Every young-plant grower and producer wants to harvest the highest quality plants in the shortest crop time. Along with this shared goal comes a shared fear: raising plants that don’t reach their maximum potential. And often, young-plant growers and producers run into the same problem: their crops reach a plateau in quality and crop time. They may attempt to alter the environment (adjust the air or temperature) or make changes in plant fertility and genetics, but ultimately these changes do little to improve crop quality and reduce crop time.
Adding or removing products in the growing program can make a big impact, but at Kemin Crop Technologies, we often meet growers and producers who are reluctant to do so. Product changes take time and effort. Growers and producers have to research each product, conduct trials and design and effective production system. But without regularly evaluating the products and procedures in a growing program, how can one know what is and isn’t performing well?
We know growers and producers are already busy, and that’s why Kemin Crop Technologies wants to give you simple but effective ways to evaluate and implement new products into your growing practices. Our expert gave us his best tips for incorporating a new product into a growing system.
First things first: You need to ask yourself some questions to determine what you want your production system to achieve. Some good queries to evaluate where your production system is at and where you want it to be are:
What are the challenges I run into with my current program?
How well is the current production system working?
Are the crops I am growing static or falling behind others?
Do my crops share common growing media and fertility programs?
A growing system has two basic criteria to consider: growing media and its fertility. The interaction of these two plays an important role in crop quality improvement and reduced growing time.
To serve an operation’s needs, a good growing media mix should provide an anchor point for plant’s roots, hold water and nutrients efficiently, delivers nutrients to plants and help drain water to prevent overwatering. It’s important growers and producers assess the growing media they’re currently using to understand the components in its formulation, the biological additives for optimal fertility and its physical properties.
Once you have chosen a product, define the metrics you’ll use to indicate if the implement is successful. Some possible areas of measurement include:
Overall growth increase in height, width, branching and/or flower development; rooting; crop time; disease/insects.
When you’re testing a change in your production system, always keep a traditionally grown, untreated control group in the same area as the treated test plants. Both groups should be evaluated on the same metrics for comparison. Kemin Crop Technologies also highly recommends only changing one aspect of your current program at a time when conducting small-batch trials. This allows for proper evaluation of the changed component’s performance.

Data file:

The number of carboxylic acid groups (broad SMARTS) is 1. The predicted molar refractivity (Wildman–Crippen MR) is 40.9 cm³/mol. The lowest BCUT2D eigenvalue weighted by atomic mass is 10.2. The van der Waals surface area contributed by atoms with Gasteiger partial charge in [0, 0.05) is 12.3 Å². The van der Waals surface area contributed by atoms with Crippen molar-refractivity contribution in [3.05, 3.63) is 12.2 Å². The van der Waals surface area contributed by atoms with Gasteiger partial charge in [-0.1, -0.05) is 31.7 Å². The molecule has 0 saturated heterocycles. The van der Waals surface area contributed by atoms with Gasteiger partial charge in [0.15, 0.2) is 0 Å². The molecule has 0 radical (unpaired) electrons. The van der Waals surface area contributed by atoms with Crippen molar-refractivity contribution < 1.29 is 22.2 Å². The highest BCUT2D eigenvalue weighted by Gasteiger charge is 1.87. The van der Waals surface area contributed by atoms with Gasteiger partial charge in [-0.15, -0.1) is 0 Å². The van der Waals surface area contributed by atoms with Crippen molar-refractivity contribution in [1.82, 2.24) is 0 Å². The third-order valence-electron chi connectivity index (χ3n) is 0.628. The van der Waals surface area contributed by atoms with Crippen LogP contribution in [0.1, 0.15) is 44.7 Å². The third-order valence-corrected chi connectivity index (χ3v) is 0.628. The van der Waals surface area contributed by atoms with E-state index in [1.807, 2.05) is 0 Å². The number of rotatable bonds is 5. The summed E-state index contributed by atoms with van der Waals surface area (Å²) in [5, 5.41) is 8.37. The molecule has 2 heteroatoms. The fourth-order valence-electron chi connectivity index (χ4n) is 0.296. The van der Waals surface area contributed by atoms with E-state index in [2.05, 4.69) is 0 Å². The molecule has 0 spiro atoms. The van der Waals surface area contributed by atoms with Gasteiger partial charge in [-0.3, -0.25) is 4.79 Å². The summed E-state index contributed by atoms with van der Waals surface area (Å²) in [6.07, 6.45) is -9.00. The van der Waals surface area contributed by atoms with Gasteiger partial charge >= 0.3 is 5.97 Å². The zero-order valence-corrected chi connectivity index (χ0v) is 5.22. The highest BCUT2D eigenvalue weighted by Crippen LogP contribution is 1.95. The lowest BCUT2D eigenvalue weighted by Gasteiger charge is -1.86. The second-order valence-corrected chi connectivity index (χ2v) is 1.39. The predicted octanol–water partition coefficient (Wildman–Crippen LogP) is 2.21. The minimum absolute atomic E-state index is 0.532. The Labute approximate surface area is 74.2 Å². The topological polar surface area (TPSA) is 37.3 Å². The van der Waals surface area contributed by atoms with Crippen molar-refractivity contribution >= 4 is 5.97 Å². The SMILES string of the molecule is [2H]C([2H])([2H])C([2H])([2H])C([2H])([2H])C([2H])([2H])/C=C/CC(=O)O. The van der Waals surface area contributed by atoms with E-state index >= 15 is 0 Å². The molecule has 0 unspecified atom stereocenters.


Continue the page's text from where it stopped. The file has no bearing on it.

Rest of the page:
Results, timing and necessary equipment are crucial considerations when evaluating a growing program. When you add a new product to your growing program, you should already have an idea of what the result will be.
Ask the product manufacturer about its mode of action and anticipated effect on plants. Based on your anticipated results and using your current cropping schedule, set a timeline for an expected completion date. And, although it may seem obvious now, don’t forget to check that you have all the equipment necessary to properly use the product in your operation.
Take weekly measurements of your selected metrics. We suggest having an impartial greenhouse staff member collect the data, along with some photos. The measurements must be recorded and saved without interference so they can be accurately used for evaluation and comparison.
When determining if a product is an ideal candidate to improve your growing system, use data, special equipment and product specification as part of your criteria:
Data: Does the collected date indicate successful implementation based on the metrics you chose for observation?
Special equipment: What equipment is needed to use the product, and what is the price tag on it (and the cost of labor, if applicable)? Does a growing media manufacturer already incorporate it into their final product? What is the cost of the equipment and (labor needed)? Can it be pre-incorporated into my media by a growing media manufacturer.
Product specification: What is the product’s shelf life, package size, rice and return on investment.
Consider repeating the trial to confirm the initial results before implementing a new procedure or product into your production system.